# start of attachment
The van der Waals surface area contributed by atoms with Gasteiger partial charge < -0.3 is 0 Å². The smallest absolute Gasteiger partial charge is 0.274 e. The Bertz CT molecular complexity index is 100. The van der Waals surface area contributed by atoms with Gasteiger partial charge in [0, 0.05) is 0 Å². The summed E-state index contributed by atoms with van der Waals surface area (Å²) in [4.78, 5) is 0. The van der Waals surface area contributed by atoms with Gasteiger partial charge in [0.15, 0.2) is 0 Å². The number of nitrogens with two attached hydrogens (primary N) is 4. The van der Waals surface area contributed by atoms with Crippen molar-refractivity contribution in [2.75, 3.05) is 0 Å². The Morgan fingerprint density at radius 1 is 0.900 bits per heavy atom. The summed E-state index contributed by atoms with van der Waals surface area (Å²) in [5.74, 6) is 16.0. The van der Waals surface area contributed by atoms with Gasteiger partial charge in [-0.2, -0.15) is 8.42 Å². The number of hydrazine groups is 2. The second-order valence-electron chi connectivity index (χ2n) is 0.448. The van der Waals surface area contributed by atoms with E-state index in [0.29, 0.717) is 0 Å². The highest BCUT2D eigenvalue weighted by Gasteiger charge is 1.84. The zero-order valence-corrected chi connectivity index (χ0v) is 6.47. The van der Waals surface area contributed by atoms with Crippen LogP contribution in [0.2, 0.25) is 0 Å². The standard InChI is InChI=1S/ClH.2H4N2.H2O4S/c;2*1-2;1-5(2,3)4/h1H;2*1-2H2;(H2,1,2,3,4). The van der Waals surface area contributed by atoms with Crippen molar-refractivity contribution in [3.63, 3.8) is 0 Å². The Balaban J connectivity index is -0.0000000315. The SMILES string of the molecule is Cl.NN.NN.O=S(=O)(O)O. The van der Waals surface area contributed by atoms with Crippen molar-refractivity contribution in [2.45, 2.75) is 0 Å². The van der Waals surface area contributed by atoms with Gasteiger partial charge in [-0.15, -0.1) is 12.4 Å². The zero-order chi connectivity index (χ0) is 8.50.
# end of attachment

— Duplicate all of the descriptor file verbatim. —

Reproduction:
The van der Waals surface area contributed by atoms with Gasteiger partial charge < -0.3 is 0 Å². The smallest absolute Gasteiger partial charge is 0.274 e. The Bertz CT molecular complexity index is 100. The van der Waals surface area contributed by atoms with Gasteiger partial charge in [0, 0.05) is 0 Å². The summed E-state index contributed by atoms with van der Waals surface area (Å²) in [4.78, 5) is 0. The van der Waals surface area contributed by atoms with Gasteiger partial charge in [0.15, 0.2) is 0 Å². The number of nitrogens with two attached hydrogens (primary N) is 4. The van der Waals surface area contributed by atoms with Crippen molar-refractivity contribution in [2.75, 3.05) is 0 Å². The Morgan fingerprint density at radius 1 is 0.900 bits per heavy atom. The summed E-state index contributed by atoms with van der Waals surface area (Å²) in [5.74, 6) is 16.0. The van der Waals surface area contributed by atoms with Gasteiger partial charge in [-0.2, -0.15) is 8.42 Å². The number of hydrazine groups is 2. The second-order valence-electron chi connectivity index (χ2n) is 0.448. The van der Waals surface area contributed by atoms with E-state index in [0.29, 0.717) is 0 Å². The highest BCUT2D eigenvalue weighted by Gasteiger charge is 1.84. The zero-order valence-corrected chi connectivity index (χ0v) is 6.47. The van der Waals surface area contributed by atoms with Crippen LogP contribution in [0.2, 0.25) is 0 Å². The standard InChI is InChI=1S/ClH.2H4N2.H2O4S/c;2*1-2;1-5(2,3)4/h1H;2*1-2H2;(H2,1,2,3,4). The van der Waals surface area contributed by atoms with Crippen molar-refractivity contribution in [3.63, 3.8) is 0 Å². The Balaban J connectivity index is -0.0000000315. The SMILES string of the molecule is Cl.NN.NN.O=S(=O)(O)O. The van der Waals surface area contributed by atoms with Crippen molar-refractivity contribution in [2.45, 2.75) is 0 Å². The van der Waals surface area contributed by atoms with Gasteiger partial charge in [-0.15, -0.1) is 12.4 Å². The zero-order chi connectivity index (χ0) is 8.50.